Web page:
Rome, 22 June 2017
Hope exists for survivors and offenders. Professional lay people, members of Episcopal Conferences and Religious met to discuss the future of safeguarding within the Catholic Church, with the central premise of re-affirming the victims-first approach.
This year’s Anglophone Safeguarding Conference was jointly organised by the Scottish Catholic Safeguarding Service, the Safeguarding Commission of Malta and the Centre for Child Protection (CCP) of the Pontifical Gregorian University in Rome from 19-22 June. The 2017 theme, Celebrating Hope, was explored from different perspectives.
In a powerful keynote presentation, the 111 delegates at the Conference listened to the experience of five survivors of intrafamilial abuse which allowed them to reflect on best practice in responding to abuse disclosures.
At the Conference, that reaffirmed the importance of a victims-first approach, Fr David Songy OFM Cap, President of St Luke’s Institute (Maryland, USA) explored the question, “Is there hope for offenders within the Church?”, and detailed the options for risk assessment and treatment for offenders. In order to minimise re-offending and to fulfill its pastoral care duties the Church needs to offer hope to offenders, even though this does not mean a return to ministry.
Mgr Charles J. Scicluna, Archbishop of Malta, addressed the delegates’ questions regarding the diocesan safeguarding role. “The Church needs to keep progressing beyond an amateur approach in safeguarding and take advice from experts in the field”, he said. The former Promoter of Justice at the CDF insisted the Church should not adopt a “one size fits all method” when it comes to safeguarding.
Archbishop Luis Ladaria SJ, Secretary of the CDF, reflected on the theological “settings of hope” within the context of abuse.
Fr Hans Zollner SJ, the President of the CCP, when presenting the new Guidelines of the Church for the formation of seminarians and priests, pointed out that experience and data show that “prevention works and formation works. Investing time, energy and personnel pays off.”
Prof Karlijn Demasure, executive director of the CCP, and Dr Katharina Fuchs (CCP) highlighted the need to cope with secondary victimisation, i.e. families and communities who are harmed and hurt because of abuse that happened in their midst.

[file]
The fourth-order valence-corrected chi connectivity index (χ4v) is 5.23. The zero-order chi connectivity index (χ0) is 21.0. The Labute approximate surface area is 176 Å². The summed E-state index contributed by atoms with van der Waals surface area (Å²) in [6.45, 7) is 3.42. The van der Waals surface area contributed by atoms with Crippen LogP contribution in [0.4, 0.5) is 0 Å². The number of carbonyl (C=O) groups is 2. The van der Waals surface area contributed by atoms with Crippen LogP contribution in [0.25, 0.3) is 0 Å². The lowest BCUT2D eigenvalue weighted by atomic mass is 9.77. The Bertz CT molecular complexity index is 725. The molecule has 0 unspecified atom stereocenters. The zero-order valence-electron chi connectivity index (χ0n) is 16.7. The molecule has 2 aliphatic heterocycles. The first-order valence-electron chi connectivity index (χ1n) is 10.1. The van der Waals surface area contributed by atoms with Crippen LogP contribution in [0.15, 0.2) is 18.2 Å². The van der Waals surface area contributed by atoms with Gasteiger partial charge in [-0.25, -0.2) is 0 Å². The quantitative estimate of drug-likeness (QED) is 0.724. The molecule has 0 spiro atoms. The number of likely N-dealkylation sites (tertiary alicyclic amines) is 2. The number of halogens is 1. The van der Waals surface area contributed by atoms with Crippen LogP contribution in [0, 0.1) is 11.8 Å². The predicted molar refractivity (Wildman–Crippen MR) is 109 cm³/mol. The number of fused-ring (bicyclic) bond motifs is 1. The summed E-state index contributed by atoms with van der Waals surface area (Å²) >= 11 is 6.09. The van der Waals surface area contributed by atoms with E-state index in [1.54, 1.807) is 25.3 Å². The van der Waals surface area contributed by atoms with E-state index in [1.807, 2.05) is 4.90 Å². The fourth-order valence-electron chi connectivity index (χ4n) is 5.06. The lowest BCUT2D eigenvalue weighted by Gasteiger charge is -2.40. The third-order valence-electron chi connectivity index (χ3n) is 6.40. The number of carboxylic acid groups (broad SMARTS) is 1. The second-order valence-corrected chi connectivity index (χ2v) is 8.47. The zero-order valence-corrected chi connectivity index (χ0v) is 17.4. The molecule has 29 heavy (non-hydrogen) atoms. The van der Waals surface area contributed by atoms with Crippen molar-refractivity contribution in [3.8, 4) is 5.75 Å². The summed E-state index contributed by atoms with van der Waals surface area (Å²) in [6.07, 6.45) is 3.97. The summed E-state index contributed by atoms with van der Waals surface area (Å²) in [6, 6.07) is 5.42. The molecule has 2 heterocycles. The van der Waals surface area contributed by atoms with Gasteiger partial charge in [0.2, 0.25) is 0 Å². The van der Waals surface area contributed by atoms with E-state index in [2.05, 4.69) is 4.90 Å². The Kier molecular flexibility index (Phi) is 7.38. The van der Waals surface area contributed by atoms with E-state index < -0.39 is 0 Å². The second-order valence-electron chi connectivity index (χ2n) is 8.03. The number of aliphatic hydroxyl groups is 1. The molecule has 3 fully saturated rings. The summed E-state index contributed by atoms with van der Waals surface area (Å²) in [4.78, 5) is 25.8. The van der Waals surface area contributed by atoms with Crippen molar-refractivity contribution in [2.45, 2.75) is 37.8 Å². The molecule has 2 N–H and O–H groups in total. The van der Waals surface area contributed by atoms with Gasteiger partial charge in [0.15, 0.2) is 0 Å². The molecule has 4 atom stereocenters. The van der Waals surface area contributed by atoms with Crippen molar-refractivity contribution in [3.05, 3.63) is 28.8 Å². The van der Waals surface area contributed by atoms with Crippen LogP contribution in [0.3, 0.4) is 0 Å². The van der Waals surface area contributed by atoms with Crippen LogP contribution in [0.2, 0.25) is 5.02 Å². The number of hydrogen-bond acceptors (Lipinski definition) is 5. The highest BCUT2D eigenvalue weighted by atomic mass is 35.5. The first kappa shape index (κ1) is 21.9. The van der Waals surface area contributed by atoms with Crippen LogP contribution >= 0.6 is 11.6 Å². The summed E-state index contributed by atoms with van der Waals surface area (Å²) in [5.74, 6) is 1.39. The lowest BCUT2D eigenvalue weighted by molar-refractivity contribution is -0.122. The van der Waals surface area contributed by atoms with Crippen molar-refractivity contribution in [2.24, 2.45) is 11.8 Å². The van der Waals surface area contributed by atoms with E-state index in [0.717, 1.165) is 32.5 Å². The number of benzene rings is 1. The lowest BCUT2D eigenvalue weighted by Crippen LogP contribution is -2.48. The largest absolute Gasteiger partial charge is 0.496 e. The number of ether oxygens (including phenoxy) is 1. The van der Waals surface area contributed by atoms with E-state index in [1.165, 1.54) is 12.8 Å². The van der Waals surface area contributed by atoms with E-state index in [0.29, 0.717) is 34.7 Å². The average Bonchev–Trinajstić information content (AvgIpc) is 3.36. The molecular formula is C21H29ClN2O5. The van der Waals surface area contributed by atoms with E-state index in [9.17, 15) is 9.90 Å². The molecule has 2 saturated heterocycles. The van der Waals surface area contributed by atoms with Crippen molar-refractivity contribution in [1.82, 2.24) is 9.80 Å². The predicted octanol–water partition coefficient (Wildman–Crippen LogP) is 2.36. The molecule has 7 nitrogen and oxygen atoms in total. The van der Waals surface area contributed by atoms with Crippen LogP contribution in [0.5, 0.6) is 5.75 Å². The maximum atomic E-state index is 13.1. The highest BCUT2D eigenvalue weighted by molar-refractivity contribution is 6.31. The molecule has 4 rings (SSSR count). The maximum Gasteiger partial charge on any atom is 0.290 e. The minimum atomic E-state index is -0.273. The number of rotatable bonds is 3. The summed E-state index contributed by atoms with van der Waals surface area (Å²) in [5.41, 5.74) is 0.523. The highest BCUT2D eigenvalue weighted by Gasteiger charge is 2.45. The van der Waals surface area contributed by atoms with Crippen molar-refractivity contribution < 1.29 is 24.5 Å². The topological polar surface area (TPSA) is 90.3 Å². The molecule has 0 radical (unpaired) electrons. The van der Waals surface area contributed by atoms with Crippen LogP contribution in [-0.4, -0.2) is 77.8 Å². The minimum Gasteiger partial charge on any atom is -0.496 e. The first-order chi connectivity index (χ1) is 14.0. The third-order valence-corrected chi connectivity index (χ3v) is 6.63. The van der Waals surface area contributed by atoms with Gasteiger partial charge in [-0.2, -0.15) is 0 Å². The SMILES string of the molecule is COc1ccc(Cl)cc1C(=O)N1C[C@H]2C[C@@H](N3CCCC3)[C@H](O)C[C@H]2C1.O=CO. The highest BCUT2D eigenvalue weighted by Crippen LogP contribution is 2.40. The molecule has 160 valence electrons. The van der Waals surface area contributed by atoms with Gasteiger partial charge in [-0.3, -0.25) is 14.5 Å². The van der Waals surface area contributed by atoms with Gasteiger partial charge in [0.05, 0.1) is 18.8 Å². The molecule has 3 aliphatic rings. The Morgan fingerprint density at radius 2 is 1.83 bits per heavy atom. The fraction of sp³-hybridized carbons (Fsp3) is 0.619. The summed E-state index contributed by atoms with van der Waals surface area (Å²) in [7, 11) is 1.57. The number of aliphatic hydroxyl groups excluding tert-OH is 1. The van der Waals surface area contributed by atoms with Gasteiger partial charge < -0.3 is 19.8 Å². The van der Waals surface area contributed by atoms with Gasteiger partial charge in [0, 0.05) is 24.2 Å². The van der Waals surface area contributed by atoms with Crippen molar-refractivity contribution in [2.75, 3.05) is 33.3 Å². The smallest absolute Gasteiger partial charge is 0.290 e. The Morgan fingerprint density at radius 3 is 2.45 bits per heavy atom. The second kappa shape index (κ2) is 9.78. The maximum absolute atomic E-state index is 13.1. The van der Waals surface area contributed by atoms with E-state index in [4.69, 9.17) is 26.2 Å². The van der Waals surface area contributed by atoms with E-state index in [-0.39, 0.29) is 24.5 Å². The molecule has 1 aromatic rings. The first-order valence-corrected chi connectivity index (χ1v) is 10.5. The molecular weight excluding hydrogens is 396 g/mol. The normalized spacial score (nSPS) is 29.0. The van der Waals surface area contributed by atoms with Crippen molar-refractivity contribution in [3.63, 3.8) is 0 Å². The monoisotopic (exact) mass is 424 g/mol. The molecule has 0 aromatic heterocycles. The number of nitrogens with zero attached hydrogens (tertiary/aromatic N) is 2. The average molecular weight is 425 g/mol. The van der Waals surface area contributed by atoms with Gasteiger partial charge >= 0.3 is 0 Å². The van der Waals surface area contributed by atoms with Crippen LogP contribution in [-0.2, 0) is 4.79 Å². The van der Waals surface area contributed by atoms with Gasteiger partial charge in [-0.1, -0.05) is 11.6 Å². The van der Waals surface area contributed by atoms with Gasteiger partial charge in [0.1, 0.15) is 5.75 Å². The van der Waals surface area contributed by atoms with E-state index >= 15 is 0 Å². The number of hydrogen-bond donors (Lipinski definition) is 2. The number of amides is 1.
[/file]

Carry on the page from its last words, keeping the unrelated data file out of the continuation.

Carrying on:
When addressing the pastoral response to abuse, Br Brendan Geary, the Provincial of the Marist Brothers of West-Central Europe, noted the priority is meeting the needs of the victims. However, to be able to do so, it is necessary to give attention also to the carers: those who work in safeguarding.
Mrs Tina Campbell and Mr Andrew Azzopardi, safeguarding leads of Scotland and Malta respectively, thanked the speakers for offering the Conference delegates different opportunities to celebrate hope. “I am confident that those present were inspired by the speakers and will work to translate the insights gained into reality in their respective countries”, said Mr Azzopardi. Mrs Tina Campbell expressed her gratitude to the generous response of the Major Religious Superiors to the invitation to join the Anglophone for the first time this year. She added, “good collaborative relationships where expertise is shared are at the heart of what we do in the context of the Anglophone and during the intervening time, from one year to the next.”
The Annual Safeguarding Conference of safeguarding professionals aims at increasing the opportunity for sharing and networking. The objective of the event is to improve safeguarding practices throughout the Catholic Church.
The Scottish Catholic Safeguarding Service is an agency of the Episcopal Conference of Scotland. Tina Campbell, as the National Safeguarding Coordinator, is responsible for the development of safeguarding policies and training resources. She offers support and advice in relation to survivors of abuse and the management of offenders.
The Safeguarding Commission of Malta is an entity founded by the Archdiocese of Malta, the Diocese of Gozo and the Conference of Religious Major Superiors. The Commission works to develop a culture where children and vulnerable adults are at the centre of the Church’s pastoral work. It does this by completing risk assessments when an allegation is made and by promoting the prevention of all types of abuse through increased awareness and positive action.
The Centre for Child Protection (CCP) of the Institute of Psychology of the Pontifical Gregorian University is part of a global initiative of the Catholic Church for the prevention of sexual abuse of minors. It offers training programme for the prevention of sexual abuse.
Scottish Catholic Safeguarding Service
Safeguarding Commission, Malta
Centre for Child Protection, Pontificia Universita’ Gregoriana